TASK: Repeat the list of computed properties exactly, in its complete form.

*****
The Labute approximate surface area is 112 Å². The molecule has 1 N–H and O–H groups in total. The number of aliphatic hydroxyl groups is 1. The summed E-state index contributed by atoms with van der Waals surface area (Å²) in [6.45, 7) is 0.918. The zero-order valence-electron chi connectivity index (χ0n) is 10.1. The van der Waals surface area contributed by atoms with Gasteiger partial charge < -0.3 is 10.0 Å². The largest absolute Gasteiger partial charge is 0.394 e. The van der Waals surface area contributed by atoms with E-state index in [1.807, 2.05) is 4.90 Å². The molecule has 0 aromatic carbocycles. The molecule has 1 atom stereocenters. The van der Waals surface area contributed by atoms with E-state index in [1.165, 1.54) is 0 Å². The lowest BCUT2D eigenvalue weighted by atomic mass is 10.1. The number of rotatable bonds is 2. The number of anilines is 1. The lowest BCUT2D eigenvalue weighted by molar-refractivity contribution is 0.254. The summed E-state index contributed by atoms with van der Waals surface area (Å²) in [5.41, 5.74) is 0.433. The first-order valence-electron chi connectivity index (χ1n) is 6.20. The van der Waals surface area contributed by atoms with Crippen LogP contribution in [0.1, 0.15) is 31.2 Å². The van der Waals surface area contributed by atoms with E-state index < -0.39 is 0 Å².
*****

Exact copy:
The Labute approximate surface area is 112 Å². The molecule has 1 N–H and O–H groups in total. The number of aliphatic hydroxyl groups is 1. The summed E-state index contributed by atoms with van der Waals surface area (Å²) in [6.45, 7) is 0.918. The zero-order valence-electron chi connectivity index (χ0n) is 10.1. The van der Waals surface area contributed by atoms with Gasteiger partial charge < -0.3 is 10.0 Å². The largest absolute Gasteiger partial charge is 0.394 e. The van der Waals surface area contributed by atoms with E-state index in [1.807, 2.05) is 4.90 Å². The molecule has 0 aromatic carbocycles. The molecule has 1 atom stereocenters. The van der Waals surface area contributed by atoms with E-state index in [1.165, 1.54) is 0 Å². The lowest BCUT2D eigenvalue weighted by atomic mass is 10.1. The number of rotatable bonds is 2. The number of anilines is 1. The lowest BCUT2D eigenvalue weighted by molar-refractivity contribution is 0.254. The summed E-state index contributed by atoms with van der Waals surface area (Å²) in [5.41, 5.74) is 0.433. The first-order valence-electron chi connectivity index (χ1n) is 6.20. The van der Waals surface area contributed by atoms with Crippen LogP contribution in [0.1, 0.15) is 31.2 Å². The van der Waals surface area contributed by atoms with E-state index < -0.39 is 0 Å².